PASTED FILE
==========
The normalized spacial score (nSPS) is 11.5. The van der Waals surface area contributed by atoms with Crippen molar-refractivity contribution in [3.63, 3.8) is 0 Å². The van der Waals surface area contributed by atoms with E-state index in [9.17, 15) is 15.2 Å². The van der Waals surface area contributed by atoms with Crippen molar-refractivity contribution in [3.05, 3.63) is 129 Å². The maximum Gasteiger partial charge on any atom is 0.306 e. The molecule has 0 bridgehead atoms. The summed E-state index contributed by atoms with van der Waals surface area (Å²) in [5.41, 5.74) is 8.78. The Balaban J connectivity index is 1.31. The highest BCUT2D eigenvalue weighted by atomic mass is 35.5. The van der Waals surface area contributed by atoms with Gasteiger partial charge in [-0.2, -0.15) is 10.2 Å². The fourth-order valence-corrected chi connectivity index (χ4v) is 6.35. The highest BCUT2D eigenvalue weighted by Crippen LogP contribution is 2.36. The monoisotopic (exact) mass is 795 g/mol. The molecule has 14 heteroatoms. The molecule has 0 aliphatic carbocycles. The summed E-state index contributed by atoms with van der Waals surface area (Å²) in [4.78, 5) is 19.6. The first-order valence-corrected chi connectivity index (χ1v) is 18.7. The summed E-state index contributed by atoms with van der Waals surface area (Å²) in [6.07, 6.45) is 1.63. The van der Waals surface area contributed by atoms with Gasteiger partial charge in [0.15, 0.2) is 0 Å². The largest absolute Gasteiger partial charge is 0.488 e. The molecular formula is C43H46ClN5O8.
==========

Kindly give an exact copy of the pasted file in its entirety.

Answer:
The normalized spacial score (nSPS) is 11.5. The van der Waals surface area contributed by atoms with Crippen molar-refractivity contribution in [3.63, 3.8) is 0 Å². The van der Waals surface area contributed by atoms with E-state index in [9.17, 15) is 15.2 Å². The van der Waals surface area contributed by atoms with Crippen molar-refractivity contribution in [3.05, 3.63) is 129 Å². The maximum Gasteiger partial charge on any atom is 0.306 e. The molecule has 0 bridgehead atoms. The summed E-state index contributed by atoms with van der Waals surface area (Å²) in [5.41, 5.74) is 8.78. The Balaban J connectivity index is 1.31. The highest BCUT2D eigenvalue weighted by atomic mass is 35.5. The van der Waals surface area contributed by atoms with Gasteiger partial charge in [-0.2, -0.15) is 10.2 Å². The fourth-order valence-corrected chi connectivity index (χ4v) is 6.35. The highest BCUT2D eigenvalue weighted by Crippen LogP contribution is 2.36. The monoisotopic (exact) mass is 795 g/mol. The molecule has 14 heteroatoms. The molecule has 0 aliphatic carbocycles. The summed E-state index contributed by atoms with van der Waals surface area (Å²) in [4.78, 5) is 19.6. The first-order valence-corrected chi connectivity index (χ1v) is 18.7. The summed E-state index contributed by atoms with van der Waals surface area (Å²) in [6.07, 6.45) is 1.63. The van der Waals surface area contributed by atoms with Gasteiger partial charge in [0.15, 0.2) is 0 Å². The largest absolute Gasteiger partial charge is 0.488 e. The molecular formula is C43H46ClN5O8.